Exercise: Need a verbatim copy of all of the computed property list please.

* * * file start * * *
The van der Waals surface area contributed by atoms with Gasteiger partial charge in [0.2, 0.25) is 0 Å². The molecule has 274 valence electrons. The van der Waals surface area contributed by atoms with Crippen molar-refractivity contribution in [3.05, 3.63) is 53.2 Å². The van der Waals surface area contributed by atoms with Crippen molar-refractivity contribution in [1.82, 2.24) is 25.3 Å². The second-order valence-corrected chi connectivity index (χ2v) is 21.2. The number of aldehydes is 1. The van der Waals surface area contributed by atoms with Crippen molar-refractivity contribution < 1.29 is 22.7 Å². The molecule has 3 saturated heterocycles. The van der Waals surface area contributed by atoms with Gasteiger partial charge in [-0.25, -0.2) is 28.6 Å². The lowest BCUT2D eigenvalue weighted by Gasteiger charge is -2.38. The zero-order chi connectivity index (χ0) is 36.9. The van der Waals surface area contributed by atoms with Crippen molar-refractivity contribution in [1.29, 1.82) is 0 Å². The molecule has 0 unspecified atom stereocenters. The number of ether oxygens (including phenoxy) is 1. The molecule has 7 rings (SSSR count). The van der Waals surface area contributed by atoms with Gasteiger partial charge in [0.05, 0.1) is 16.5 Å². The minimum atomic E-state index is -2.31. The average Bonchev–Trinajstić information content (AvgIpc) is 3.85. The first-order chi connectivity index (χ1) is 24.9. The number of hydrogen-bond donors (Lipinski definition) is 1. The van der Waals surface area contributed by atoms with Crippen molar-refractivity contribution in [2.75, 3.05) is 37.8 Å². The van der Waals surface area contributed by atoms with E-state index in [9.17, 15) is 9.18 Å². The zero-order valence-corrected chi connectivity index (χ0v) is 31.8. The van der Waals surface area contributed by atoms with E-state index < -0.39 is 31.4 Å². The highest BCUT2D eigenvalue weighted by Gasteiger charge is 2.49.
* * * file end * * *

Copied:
The van der Waals surface area contributed by atoms with Gasteiger partial charge in [0.2, 0.25) is 0 Å². The molecule has 274 valence electrons. The van der Waals surface area contributed by atoms with Crippen molar-refractivity contribution in [3.05, 3.63) is 53.2 Å². The van der Waals surface area contributed by atoms with Crippen molar-refractivity contribution in [1.82, 2.24) is 25.3 Å². The second-order valence-corrected chi connectivity index (χ2v) is 21.2. The number of aldehydes is 1. The van der Waals surface area contributed by atoms with Crippen molar-refractivity contribution < 1.29 is 22.7 Å². The molecule has 3 saturated heterocycles. The van der Waals surface area contributed by atoms with Gasteiger partial charge in [-0.25, -0.2) is 28.6 Å². The lowest BCUT2D eigenvalue weighted by Gasteiger charge is -2.38. The zero-order chi connectivity index (χ0) is 36.9. The van der Waals surface area contributed by atoms with Crippen molar-refractivity contribution in [1.29, 1.82) is 0 Å². The molecule has 0 unspecified atom stereocenters. The number of ether oxygens (including phenoxy) is 1. The molecule has 7 rings (SSSR count). The van der Waals surface area contributed by atoms with Gasteiger partial charge in [0.05, 0.1) is 16.5 Å². The minimum atomic E-state index is -2.31. The average Bonchev–Trinajstić information content (AvgIpc) is 3.85. The first-order chi connectivity index (χ1) is 24.9. The number of hydrogen-bond donors (Lipinski definition) is 1. The van der Waals surface area contributed by atoms with Crippen molar-refractivity contribution in [2.75, 3.05) is 37.8 Å². The van der Waals surface area contributed by atoms with E-state index in [9.17, 15) is 9.18 Å². The zero-order valence-corrected chi connectivity index (χ0v) is 31.8. The van der Waals surface area contributed by atoms with E-state index < -0.39 is 31.4 Å². The highest BCUT2D eigenvalue weighted by Gasteiger charge is 2.49.